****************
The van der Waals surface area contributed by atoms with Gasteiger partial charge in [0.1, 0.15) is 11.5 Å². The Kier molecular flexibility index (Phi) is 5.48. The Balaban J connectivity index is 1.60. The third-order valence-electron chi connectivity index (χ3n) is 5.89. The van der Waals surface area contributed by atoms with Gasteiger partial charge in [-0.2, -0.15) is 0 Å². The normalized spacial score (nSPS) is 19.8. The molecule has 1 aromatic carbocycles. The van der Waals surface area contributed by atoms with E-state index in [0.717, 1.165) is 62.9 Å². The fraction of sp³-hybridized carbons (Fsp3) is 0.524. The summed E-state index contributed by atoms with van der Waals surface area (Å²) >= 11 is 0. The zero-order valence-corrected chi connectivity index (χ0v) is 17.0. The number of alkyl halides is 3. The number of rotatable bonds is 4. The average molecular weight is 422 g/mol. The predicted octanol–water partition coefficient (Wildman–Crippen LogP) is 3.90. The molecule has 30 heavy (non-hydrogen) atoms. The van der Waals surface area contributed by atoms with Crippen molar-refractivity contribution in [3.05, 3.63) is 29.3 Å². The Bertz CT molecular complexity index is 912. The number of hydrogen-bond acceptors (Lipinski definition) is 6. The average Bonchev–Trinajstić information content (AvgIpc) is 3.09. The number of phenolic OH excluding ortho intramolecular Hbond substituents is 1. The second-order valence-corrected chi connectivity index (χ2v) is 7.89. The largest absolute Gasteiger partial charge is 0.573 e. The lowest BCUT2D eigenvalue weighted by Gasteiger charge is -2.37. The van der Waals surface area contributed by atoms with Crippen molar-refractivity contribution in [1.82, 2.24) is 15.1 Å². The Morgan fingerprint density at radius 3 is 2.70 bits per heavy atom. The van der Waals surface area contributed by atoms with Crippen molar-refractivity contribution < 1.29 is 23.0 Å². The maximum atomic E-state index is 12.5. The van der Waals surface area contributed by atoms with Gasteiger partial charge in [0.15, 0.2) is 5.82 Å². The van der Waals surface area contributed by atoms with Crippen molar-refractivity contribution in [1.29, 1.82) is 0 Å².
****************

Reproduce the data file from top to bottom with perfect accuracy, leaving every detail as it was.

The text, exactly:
The van der Waals surface area contributed by atoms with Gasteiger partial charge in [0.1, 0.15) is 11.5 Å². The Kier molecular flexibility index (Phi) is 5.48. The Balaban J connectivity index is 1.60. The third-order valence-electron chi connectivity index (χ3n) is 5.89. The van der Waals surface area contributed by atoms with Gasteiger partial charge in [-0.2, -0.15) is 0 Å². The normalized spacial score (nSPS) is 19.8. The molecule has 1 aromatic carbocycles. The van der Waals surface area contributed by atoms with E-state index in [0.717, 1.165) is 62.9 Å². The fraction of sp³-hybridized carbons (Fsp3) is 0.524. The summed E-state index contributed by atoms with van der Waals surface area (Å²) >= 11 is 0. The zero-order valence-corrected chi connectivity index (χ0v) is 17.0. The number of alkyl halides is 3. The number of rotatable bonds is 4. The average molecular weight is 422 g/mol. The predicted octanol–water partition coefficient (Wildman–Crippen LogP) is 3.90. The molecule has 30 heavy (non-hydrogen) atoms. The van der Waals surface area contributed by atoms with Crippen molar-refractivity contribution in [3.05, 3.63) is 29.3 Å². The Bertz CT molecular complexity index is 912. The number of hydrogen-bond acceptors (Lipinski definition) is 6. The average Bonchev–Trinajstić information content (AvgIpc) is 3.09. The number of phenolic OH excluding ortho intramolecular Hbond substituents is 1. The second-order valence-corrected chi connectivity index (χ2v) is 7.89. The largest absolute Gasteiger partial charge is 0.573 e. The lowest BCUT2D eigenvalue weighted by Gasteiger charge is -2.37. The van der Waals surface area contributed by atoms with Crippen molar-refractivity contribution in [1.82, 2.24) is 15.1 Å². The Morgan fingerprint density at radius 3 is 2.70 bits per heavy atom. The van der Waals surface area contributed by atoms with Crippen molar-refractivity contribution < 1.29 is 23.0 Å². The maximum atomic E-state index is 12.5. The van der Waals surface area contributed by atoms with Gasteiger partial charge in [0.15, 0.2) is 5.82 Å². The van der Waals surface area contributed by atoms with Crippen molar-refractivity contribution in [1.29, 1.82) is 0 Å².